For a long time, I saw the price I was paying to keep my dog alive, and I was sacrificing my body and time as a result. One bad thing about most Vets in the US is their tendencies to have a moral stance on pet ownership. They send a moralistic vibe of “if you’re a dog owner, you should be financially solvent enough to pay for ALL of his or her needs”. But let’s get real, even some of the most median-wealthy families in America can’t afford for ALL of their pets needs. And not to mention, there are a lot more pets vs humans per capita, that being in a loving home is more than enough for their needs. There is a huge problem with kill shelters, and over crowded no-kill shelters. The moralistic stance that most Vets take causes owners to pay any price associated with keeping their furry family members alive.
For a long time, I wanted to bypass the system by buying medications off shore…That way I would not be paying the “co-pay” of each visit JUST to fill a prescription that my dog needs. But I was so entrenched in the system that I couldn’t bear the thought of losing my best friend and furry-family member due to my negligence. Every time I brought up the issue of buying heart worm medication off shore, my vets would tell me “you can do that, but since you won’t be buying it from us, if your dog does get heartworm, he would not be able to have the insurance associated with purchasing heartworm medication in the US. Not to mention that sometimes pets that use these off shore brands sometimes get complications”. I’ve been to nearly 20 different veterinary practices in my life, and they ALL say the same thing. I am willing to bet that 80% of the time these vets are bullshitting. Or they are telling the truth, but still employ fear-mongering techniques because of their ideologies.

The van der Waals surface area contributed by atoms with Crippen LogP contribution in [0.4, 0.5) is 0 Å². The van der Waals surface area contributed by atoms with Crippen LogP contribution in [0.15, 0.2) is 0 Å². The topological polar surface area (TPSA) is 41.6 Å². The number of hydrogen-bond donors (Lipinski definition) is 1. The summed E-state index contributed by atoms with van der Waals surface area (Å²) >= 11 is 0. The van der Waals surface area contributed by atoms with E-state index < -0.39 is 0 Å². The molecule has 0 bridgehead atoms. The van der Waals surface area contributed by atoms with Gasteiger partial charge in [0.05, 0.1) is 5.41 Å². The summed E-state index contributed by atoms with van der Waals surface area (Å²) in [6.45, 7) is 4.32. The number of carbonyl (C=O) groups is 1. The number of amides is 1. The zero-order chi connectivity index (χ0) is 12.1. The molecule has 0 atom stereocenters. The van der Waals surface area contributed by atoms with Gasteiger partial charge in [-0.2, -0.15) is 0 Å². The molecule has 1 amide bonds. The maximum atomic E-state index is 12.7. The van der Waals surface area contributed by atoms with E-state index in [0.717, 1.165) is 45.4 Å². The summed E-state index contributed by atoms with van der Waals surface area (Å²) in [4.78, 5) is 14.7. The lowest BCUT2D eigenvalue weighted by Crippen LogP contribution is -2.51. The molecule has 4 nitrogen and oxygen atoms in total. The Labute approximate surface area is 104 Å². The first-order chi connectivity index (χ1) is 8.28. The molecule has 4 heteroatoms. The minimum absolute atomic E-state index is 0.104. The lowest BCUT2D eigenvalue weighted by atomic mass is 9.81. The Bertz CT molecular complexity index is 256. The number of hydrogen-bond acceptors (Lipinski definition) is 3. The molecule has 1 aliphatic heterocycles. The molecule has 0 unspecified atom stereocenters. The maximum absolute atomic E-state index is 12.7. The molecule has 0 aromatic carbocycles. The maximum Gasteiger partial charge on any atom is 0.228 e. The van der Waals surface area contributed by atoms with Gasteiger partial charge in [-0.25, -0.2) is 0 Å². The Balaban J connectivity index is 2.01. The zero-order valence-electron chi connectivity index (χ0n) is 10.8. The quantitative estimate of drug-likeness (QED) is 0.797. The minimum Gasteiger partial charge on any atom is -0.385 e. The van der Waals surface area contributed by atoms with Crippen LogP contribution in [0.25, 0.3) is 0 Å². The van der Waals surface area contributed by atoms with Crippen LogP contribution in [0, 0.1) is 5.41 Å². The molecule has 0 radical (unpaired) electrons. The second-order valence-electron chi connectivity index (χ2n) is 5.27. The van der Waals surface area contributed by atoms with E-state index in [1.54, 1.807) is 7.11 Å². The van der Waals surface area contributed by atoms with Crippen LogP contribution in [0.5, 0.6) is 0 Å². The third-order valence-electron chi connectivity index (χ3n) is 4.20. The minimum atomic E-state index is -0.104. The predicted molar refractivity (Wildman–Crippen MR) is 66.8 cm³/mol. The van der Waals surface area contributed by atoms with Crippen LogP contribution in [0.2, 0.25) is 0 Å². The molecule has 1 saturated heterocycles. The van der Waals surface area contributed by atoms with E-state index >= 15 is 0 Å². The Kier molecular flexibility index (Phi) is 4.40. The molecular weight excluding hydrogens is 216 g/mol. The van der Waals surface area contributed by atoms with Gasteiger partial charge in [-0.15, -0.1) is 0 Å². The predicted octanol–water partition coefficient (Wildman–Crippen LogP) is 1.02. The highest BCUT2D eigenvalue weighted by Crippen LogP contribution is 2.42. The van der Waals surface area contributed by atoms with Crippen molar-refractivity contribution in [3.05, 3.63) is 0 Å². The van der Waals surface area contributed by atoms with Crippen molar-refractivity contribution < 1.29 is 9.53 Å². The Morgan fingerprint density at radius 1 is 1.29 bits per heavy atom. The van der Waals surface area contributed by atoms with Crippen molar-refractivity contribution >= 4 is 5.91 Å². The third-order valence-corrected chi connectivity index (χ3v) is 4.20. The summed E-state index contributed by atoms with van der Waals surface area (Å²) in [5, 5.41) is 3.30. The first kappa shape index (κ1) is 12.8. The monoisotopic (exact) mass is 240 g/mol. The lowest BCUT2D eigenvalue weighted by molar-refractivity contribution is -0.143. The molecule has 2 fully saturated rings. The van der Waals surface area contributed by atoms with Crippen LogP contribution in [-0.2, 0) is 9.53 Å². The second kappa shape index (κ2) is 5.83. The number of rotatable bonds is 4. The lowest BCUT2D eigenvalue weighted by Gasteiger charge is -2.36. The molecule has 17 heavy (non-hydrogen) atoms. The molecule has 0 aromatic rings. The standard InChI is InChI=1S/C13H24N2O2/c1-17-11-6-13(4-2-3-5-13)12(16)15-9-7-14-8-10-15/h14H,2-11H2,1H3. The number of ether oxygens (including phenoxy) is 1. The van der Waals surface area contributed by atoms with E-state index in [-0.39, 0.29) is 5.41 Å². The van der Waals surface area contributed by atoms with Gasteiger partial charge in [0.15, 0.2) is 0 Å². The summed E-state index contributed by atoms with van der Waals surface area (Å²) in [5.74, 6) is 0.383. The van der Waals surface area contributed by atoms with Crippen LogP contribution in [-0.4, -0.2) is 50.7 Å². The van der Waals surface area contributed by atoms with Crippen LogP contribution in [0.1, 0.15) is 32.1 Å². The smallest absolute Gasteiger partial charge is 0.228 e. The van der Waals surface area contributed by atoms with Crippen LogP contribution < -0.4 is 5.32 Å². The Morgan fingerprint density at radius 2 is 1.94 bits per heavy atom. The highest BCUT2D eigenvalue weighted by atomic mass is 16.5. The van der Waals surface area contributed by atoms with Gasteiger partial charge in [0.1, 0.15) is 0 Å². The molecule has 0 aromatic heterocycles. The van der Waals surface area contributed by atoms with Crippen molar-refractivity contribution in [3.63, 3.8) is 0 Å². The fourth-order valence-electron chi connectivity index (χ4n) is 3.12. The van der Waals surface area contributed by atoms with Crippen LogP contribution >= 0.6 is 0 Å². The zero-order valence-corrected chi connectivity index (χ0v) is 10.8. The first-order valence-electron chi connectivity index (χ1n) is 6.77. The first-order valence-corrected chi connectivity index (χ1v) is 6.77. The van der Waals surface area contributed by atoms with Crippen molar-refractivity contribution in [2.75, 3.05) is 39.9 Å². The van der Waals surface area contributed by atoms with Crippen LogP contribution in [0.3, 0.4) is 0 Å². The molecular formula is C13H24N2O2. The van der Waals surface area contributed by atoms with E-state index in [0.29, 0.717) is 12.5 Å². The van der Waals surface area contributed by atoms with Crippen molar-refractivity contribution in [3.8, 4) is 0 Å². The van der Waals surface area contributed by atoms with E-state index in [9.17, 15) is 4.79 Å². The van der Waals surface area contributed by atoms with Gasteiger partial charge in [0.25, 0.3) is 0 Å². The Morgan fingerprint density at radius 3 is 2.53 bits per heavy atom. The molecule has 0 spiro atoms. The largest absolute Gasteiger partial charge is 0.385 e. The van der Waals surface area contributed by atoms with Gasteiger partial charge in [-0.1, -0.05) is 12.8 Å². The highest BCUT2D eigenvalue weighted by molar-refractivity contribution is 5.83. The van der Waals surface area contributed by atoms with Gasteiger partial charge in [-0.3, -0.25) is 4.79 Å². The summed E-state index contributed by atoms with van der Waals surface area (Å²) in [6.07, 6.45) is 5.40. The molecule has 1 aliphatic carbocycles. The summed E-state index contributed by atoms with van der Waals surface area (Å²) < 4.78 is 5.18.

For a long time, nearly all of my dog’s lifetime, I paid the price for regulated pet healthcare and it drained my bank account, my soul, and my actual health. I spent more of my time on my pet’s health than I did my own. And most of that was due to the ancillary costs associated with keeping my dog alive. A bulk of that was due to mis-diagnoses or faulty advice – for example paying $700 for an operation on my dog just to find that the “tumor-esque” sample ended up just being a benign cyst. I iterated to the doctor that I felt like having an operation on an old dog with heart problems was irresponsible and that I was angry at her. She always ignored me from that point on, especially with a bad yelp review.